Study: effects of estrogen treatment combat MS in mice

January 17, 2018
A UCLA study reveals the cellular basis for how estrogen protects against damage to the central nervous system in women with multiple sclerosis. The researchers found estrogen treatment exerts positive effects on immune cells in the brain and in oligodendrocytes.

The third trimester of pregnancy has been shown to reduce relapse rates by about 70 percent as compared to before pregnancy. Other studies have shown benefits over the long term because of multiple pregnancies. An estrogen unique to pregnancy that is made by the fetus and placenta has been proposed by researchers to mediate this pregnancy protection in both the MS mouse model as well as in two successfully completed clinical trials of estriol treatment in women with MS. How that happens has remained a critical question. Researchers have reported mouse studies showing that estrogen protected the brain from damage by activating a protein called estrogen receptor beta.

Researchers used female mice genetically engineered to show MS symptoms. They first eliminated the estrogen receptor beta in either immune cells of the brain or in oligodendrocytes, the cells that make the myelin sheath, as a way of making those particular cells unresponsive to estrogen. They then treated mice without or with the estrogen receptor beta in these cells to learn if disease protection was lost or not. Results showed that the estrogen-like treatment was acting on both immune cells of the brain as well as on oligodendrocytes, together resulting in myelin repair and reduced disability.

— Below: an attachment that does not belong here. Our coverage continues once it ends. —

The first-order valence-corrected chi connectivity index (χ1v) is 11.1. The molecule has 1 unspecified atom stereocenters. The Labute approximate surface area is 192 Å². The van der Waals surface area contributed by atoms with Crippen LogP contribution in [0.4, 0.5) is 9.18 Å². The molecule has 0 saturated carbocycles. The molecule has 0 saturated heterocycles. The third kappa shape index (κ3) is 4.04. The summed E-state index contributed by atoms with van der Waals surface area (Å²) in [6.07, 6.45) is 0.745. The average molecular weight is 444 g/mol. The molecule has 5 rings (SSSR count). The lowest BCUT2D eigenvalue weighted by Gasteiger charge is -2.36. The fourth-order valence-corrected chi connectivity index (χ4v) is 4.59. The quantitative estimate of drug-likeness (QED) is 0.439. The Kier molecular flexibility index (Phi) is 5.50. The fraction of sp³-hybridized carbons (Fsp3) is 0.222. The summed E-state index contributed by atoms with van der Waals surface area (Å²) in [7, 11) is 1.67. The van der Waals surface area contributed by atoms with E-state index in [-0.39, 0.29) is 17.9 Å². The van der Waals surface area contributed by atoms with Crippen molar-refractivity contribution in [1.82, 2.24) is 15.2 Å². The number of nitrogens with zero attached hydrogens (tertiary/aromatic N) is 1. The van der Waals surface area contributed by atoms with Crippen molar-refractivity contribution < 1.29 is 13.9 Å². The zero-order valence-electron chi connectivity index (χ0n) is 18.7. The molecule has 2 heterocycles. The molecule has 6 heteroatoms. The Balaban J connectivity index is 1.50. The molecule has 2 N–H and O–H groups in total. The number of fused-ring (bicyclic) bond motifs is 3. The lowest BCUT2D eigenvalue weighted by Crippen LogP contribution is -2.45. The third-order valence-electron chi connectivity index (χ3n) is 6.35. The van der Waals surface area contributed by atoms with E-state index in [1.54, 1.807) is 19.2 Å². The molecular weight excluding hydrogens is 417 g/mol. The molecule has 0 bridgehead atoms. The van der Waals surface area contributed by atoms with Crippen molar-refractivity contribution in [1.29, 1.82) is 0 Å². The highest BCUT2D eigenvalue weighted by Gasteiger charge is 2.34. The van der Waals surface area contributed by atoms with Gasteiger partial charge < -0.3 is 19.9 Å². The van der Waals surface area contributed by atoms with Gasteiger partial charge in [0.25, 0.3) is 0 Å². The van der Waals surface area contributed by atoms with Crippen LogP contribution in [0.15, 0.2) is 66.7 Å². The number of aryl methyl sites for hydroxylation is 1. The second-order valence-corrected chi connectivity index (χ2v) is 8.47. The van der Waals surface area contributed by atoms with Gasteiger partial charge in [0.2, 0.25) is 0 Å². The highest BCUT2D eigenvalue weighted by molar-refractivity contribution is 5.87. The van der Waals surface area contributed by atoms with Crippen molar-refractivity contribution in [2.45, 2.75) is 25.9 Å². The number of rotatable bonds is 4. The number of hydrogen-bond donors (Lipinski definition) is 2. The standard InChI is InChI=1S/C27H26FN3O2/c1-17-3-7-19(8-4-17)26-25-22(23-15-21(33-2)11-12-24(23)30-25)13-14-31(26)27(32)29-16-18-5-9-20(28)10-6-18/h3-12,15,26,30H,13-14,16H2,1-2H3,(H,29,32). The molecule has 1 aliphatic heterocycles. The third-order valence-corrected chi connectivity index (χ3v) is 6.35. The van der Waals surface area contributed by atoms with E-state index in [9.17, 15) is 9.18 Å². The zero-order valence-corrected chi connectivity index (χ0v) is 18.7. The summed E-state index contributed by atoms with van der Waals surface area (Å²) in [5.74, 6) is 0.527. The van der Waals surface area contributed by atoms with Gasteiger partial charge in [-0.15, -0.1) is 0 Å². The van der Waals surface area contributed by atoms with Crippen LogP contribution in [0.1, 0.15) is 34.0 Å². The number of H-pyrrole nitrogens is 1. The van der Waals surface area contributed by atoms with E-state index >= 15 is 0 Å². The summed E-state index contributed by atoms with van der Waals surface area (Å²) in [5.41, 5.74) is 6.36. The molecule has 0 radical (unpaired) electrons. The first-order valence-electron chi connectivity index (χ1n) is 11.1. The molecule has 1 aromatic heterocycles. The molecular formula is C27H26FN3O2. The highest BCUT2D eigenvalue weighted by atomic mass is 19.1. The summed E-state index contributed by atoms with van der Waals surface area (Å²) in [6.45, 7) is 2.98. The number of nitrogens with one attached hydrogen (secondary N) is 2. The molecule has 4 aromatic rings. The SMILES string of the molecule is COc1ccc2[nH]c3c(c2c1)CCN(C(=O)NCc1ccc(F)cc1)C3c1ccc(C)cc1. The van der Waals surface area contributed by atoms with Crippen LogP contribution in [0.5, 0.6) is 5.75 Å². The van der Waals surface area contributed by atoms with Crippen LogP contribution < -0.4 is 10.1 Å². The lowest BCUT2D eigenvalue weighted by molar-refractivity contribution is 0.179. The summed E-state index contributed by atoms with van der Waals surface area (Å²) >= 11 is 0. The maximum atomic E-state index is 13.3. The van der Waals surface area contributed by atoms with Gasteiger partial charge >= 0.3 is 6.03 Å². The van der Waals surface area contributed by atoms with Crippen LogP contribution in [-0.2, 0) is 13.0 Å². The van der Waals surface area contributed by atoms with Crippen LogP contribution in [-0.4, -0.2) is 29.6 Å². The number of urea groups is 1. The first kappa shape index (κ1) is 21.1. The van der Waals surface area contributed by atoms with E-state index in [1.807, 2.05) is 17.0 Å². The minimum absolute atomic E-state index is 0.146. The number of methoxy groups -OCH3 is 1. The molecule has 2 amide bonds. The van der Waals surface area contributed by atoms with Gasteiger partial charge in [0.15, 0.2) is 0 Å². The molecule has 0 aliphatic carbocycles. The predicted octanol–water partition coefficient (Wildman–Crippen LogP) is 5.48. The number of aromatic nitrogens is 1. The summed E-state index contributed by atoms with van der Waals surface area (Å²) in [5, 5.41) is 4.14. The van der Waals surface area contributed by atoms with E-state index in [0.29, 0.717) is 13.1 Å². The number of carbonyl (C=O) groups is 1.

Results of mouse model studies sometimes do not translate to humans and may be years away from being a marketable treatment. However, the researchers said this study confirms that this estrogen-like compound can combat MS via complementary effects on two distinct cell types. Researchers are now developing a next-generation estrogen-like compound with robust biochemical effects on oligodendrocytes and immune cells in the brain.

The study was published in the journal Brain.

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